In Spring 2013, Villanova math major Stephanie Perez chose to study multiplicative persistence as her senior seminar project. The paper is: Stephanie Perez and Robert Styer, Persistence: A Digit Problem. Involve: a journal of mathematics Vol 8, Issue 3 (2015), pp. 439-446.

Here is a
version of the
paper; the abstract is:

We examine the persistence of a number, defined as the number of iterations of
the function which multiplies the digits of a number until one reaches a single
digit number. We give numerical evidence supporting Sloane's 1973 conjecture
that there exists a maximum persistence for every base. In particular, we give
evidence that the maximum persistence in each base 2 through 12 is 1, 3, 3, 6,
5, 8, 6, 7, 11, 13, 7, respectively.

Here are some supporting Maple calculations: base10, bases3to9highpowers, bases4to11lowpowers, base11high, base12 .

For bigger bases, we have not gone high enough to safely conjecture the true
value, but lower
bounds for the maximum persistence are:

15 for base 13;

13 for base 14;

11 for base 15;

8 for base 16.

In Fall 2016, Villanova math major Colin Lubner studied multiplicative persistence, focusing on the cases when the fixed point is nonzero. Surprisingly, in base 10 the only numbers collapsing to 1, 3, 7, or 9 have persistence at most 1. The same surprising result occurs with relatively prime digits in bases 4, 6 and 12.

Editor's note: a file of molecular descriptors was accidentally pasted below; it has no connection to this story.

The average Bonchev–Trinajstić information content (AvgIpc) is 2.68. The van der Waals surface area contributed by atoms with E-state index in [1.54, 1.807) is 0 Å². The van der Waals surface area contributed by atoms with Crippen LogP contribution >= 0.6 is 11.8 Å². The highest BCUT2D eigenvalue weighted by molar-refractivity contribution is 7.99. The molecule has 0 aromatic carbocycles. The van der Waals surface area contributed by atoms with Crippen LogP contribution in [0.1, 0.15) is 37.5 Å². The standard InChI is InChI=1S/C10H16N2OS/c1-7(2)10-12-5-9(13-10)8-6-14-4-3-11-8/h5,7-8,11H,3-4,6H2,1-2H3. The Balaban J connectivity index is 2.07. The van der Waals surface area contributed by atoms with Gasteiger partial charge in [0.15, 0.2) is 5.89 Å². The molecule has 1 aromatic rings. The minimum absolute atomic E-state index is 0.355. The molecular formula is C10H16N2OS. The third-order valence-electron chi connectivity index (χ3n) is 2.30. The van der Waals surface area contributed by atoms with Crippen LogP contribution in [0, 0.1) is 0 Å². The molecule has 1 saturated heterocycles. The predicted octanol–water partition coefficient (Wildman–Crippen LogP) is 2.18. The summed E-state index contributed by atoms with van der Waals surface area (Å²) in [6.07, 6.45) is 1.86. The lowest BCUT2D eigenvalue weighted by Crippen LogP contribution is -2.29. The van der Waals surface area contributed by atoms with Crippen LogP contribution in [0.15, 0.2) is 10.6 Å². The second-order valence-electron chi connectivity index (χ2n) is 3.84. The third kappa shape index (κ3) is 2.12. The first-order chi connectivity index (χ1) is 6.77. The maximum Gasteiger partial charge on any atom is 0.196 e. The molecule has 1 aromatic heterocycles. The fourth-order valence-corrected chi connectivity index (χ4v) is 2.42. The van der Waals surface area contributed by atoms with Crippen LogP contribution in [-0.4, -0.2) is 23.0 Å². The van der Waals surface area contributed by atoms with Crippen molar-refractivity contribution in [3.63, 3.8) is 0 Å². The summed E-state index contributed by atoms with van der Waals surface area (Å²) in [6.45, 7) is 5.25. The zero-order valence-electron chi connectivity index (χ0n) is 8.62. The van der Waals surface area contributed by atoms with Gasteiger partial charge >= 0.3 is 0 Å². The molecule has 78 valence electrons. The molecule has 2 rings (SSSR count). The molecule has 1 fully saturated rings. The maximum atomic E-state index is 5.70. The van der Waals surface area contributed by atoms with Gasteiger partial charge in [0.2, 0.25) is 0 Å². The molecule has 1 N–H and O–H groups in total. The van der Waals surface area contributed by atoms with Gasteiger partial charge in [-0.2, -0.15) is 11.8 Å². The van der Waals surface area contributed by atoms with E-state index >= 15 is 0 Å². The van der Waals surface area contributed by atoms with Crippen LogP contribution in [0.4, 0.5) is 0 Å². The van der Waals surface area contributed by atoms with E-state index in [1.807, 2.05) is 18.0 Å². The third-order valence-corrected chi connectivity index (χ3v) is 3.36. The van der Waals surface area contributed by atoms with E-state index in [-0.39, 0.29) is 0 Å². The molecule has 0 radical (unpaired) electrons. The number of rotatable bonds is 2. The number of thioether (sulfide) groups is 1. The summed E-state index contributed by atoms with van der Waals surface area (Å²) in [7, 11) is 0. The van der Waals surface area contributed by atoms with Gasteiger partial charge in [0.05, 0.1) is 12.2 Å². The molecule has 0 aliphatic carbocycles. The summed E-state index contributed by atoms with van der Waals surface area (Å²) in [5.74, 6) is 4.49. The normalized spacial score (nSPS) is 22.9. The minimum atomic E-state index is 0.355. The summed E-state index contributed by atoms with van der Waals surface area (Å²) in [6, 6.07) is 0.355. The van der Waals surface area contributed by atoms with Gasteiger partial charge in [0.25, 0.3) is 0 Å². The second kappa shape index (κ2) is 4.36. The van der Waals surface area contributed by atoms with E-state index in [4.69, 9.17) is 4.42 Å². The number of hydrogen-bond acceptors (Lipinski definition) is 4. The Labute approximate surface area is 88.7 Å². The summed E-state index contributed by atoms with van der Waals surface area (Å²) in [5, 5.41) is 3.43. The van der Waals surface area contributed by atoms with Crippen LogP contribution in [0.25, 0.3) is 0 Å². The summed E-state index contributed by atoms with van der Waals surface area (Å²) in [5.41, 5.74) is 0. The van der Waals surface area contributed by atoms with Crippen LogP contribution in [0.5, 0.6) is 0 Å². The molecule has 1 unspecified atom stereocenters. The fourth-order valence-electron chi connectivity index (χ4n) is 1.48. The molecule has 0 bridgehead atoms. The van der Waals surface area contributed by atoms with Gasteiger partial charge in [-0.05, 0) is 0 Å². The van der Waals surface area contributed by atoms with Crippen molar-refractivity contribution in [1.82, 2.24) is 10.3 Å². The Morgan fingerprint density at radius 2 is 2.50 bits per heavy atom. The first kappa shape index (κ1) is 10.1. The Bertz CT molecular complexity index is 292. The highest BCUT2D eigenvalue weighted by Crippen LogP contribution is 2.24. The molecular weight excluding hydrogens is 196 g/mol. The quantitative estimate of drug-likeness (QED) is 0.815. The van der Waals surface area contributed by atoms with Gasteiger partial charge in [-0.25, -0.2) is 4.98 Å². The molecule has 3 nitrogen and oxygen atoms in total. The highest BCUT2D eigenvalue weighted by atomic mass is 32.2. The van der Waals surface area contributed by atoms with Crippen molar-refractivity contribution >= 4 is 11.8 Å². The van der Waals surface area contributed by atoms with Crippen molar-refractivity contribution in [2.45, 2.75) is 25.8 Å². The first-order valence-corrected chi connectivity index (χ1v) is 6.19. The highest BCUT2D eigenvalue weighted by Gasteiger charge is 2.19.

The paper also gives the probable maximum persistence for other digits in
base 10:

Theorem.

Let n < 10^1000 be a positive integer.

If f^k(n) =
2, the persistence k is at most 6; only n with f(n) = 2^6*7^8 have persistence
6.

If f^k(n) = 4, the persistence k is at most 5; only n with f(n) =
2^23*3^7*7^1 have persistence 5.

If f^k(n) = 5, the persistence k is at most
5; only n with f(n) = 3^5*5^1*7^2 or 3^2*5^2*7^1 or 3^2*5^2*7^3 have

persistence 5.

If f^k(n) = 6, the persistence k is at most 8; only n with
f(n) = 2^6*3^27*7^1 have persistence 8.

If f^k(n) = 8, the persistence k is
at most 6; only n with f(n) = 2^20*3^5*7^1 or 2^39*3^3*7^2 have persistence 6.

Also, in base 4, our calculations suggest that the maximum persistence of any number collapsing to 2 is 3; in base 6, the maximum persistence of a number collapsing to the digit 2 or digit 4 is 5, to the digit 3 is 2; in base 12, the maximum persistence of a number collapsing to digits 2 or 10 is 3, to digit 3 is 4, to digit 4 is 6, to digits 6 or 8 is 5, to digit 9 is 4.

Here are some supporting Maple calculations: base 12 persistence 1, 5, 7, 11 digits (pdf, mw), base 10 digits 2, 4, 5, 6, 8 persistence bounds (pdf, mw)

Return to Robert Styer Home Page

02/21/2017: